LFTC enters the flourishing desi indie festival calendar

LFTC enters the flourishing desi indie festival calendar

By Arjun S. Ravi | 5 January, 2013
Julian Marley and The Uprising

I was in Goa recently for the first festival edition of the gig series Live From The Console. For those not in the know, LFTC is a series of concerts that takes place at Mumbai's legendary Mehboob Studios. Console is special though not only for the venue in which it is held, but also its stellar programming, which, since 2011, hasn't strayed from being a showcase of up-and-coming indie talent. Having attended several editions of the concert in Mumbai, I was looking forward to the first festival edition of the franchise. The two-day edition of LFTC was held at the end of December in South Goa (a welcome change from the other big music festival in the north at the same time) and featured a line-up of Indian indie talent alongside a few international indie, dub, and reggae acts. However, while the organisers – Sony Music's indie outpost Day One and events biggies Oranjuice – seem to have nailed the formula for Mehboob Studio, the first festival edition of the event faced a few teething issues.

The last couple of weeks witnessed a large number of music-based events held in Goa; not just the barrage of New Year's Eve parties, and Sunburn. Kicking things off in the holiday season was the Windsong music festival, which featured a solid line-up of indie and popular talent (including Rabbi Shergill and Lucky Ali), but by all accounts was one of the most poorly attended events in the region. While that may be a function of inefficient marketing, things haven't been helped by a more stringent view on these events by the Goan authorities. In fact, the state government went as far as to (reportedly) create a monitoring committee that would oversee the wide variety of permissions required to host the Sunburn music festival. They also instituted a crackdown on smoking (a friend of mine was handed a challan in return for Rs 100 the minute he lit up a cigarette outside the LFTC venue; Mumbai alt-rock act Tough On Tobacco even parodied it during their set) and were vocal in the press about their increased vigilance towards the consumption of drugs (TOT did get away with playing their most popular cover 'Smoke Some Ganja' though). Even a new festival (for Goa) like LFTC wasn't left unscathed by the authorities; the event was shifted from Colva to Cavelossim beach in South Goa and permissions for the event weren't passed till the last possible minute. Still, the organisers managed to pull off the event without too many hiccups.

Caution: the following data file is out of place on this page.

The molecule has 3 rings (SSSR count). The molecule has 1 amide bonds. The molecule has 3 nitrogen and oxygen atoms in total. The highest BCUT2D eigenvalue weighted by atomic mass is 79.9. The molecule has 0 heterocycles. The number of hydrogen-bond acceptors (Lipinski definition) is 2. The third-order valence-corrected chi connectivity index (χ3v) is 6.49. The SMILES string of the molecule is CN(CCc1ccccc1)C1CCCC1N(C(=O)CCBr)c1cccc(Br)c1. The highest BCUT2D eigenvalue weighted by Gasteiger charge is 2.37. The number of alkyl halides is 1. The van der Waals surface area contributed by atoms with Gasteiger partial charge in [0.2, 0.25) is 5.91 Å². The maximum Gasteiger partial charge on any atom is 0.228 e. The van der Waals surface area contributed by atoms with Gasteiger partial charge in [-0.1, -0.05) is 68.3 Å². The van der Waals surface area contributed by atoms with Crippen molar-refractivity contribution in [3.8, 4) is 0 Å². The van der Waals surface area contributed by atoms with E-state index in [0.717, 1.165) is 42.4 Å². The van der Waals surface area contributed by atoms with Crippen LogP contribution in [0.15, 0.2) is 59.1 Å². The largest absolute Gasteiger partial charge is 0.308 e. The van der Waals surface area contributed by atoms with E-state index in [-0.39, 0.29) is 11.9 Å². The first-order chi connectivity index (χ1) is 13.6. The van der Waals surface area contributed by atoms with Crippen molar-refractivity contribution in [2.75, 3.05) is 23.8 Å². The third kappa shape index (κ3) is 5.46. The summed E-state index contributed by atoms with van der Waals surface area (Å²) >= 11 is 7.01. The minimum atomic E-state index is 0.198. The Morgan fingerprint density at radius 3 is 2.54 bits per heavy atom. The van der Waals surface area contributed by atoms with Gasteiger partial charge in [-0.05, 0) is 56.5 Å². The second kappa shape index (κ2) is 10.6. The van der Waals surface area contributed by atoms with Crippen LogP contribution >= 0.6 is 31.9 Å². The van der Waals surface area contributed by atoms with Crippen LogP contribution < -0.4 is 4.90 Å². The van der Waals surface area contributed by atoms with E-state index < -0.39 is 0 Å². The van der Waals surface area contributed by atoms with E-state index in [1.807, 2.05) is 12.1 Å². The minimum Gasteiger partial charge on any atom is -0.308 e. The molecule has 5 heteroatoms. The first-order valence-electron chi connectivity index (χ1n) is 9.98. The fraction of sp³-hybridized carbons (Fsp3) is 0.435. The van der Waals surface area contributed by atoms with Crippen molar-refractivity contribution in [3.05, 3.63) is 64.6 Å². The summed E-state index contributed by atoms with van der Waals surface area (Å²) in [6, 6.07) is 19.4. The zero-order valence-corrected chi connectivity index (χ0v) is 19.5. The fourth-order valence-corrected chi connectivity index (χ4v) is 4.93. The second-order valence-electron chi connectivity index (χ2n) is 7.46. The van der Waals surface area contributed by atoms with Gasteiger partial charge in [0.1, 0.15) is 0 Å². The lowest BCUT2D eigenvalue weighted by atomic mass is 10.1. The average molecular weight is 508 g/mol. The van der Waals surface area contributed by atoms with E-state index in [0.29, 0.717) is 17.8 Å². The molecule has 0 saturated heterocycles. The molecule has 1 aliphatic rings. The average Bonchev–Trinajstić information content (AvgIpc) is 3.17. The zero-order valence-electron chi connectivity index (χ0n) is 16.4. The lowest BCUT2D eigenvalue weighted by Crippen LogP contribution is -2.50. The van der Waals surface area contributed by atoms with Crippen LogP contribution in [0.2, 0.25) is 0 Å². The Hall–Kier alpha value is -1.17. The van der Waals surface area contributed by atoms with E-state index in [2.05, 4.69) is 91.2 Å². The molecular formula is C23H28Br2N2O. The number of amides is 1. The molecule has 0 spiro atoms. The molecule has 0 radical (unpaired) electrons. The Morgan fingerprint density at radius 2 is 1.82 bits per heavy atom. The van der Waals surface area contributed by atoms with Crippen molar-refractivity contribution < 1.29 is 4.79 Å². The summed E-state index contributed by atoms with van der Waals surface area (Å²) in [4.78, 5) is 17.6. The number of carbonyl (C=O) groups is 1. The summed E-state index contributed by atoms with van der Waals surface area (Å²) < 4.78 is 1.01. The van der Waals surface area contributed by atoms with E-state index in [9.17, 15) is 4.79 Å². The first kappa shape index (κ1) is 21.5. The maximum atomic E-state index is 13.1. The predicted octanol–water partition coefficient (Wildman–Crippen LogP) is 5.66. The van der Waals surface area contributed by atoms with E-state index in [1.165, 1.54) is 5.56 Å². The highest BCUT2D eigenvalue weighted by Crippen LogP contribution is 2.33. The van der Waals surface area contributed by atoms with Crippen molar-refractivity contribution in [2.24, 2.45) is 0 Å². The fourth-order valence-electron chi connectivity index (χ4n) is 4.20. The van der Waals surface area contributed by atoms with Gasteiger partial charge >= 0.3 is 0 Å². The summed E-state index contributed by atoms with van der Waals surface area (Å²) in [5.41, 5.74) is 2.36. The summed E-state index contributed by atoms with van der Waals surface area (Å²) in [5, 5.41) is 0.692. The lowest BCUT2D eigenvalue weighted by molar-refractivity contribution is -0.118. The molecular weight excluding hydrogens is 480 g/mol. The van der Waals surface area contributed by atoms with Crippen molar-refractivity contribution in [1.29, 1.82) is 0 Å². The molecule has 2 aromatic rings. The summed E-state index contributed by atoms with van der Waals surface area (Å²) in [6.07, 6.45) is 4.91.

Even a new festival wasn’t left unscathed by the authorities; the event was shifted from Colva to Cavelossim beach in South Goa and permissions for the event weren’t passed till the last possible minute

Dropcap OnDay one of the festival coincided with the final day of Sunburn, and while that could, to some extent, account for the poor turnout, the programming (which was perfect for a night at Mehboob) wasn't entirely ideal. When American rock act AWOLNATION pulled out of the festival, it left a hole that was too big to fill for cutesy Brooklyn indie poppers Cults. The result was a lacklustre day one with the real highlight being Mumbai's Sky Rabbit, who many of the attendees had already watched several times before. The second day of the festival fared much better though, with a stronger attendance and a headlining performance by Julian Marley and The Uprising. Cheap drinks, some interesting food options and proximity to the beach all helped the event's cause.

While LFTC had a reasonable first year in Goa, I'm sure the festival organisers are already planning for year two taking into consideration all that could be improved from 2012. Programming for a destination festival is always tricky and I'm certain we will see improvements next year. A smaller stage for singer-songwriters would also be a welcome addition. The folks at Day One and Oranjuice have been involved in gigs of all shapes and sizes for many years and it won't take long before LFTC becomes another highlight of India's now-flourishing festival calendar.

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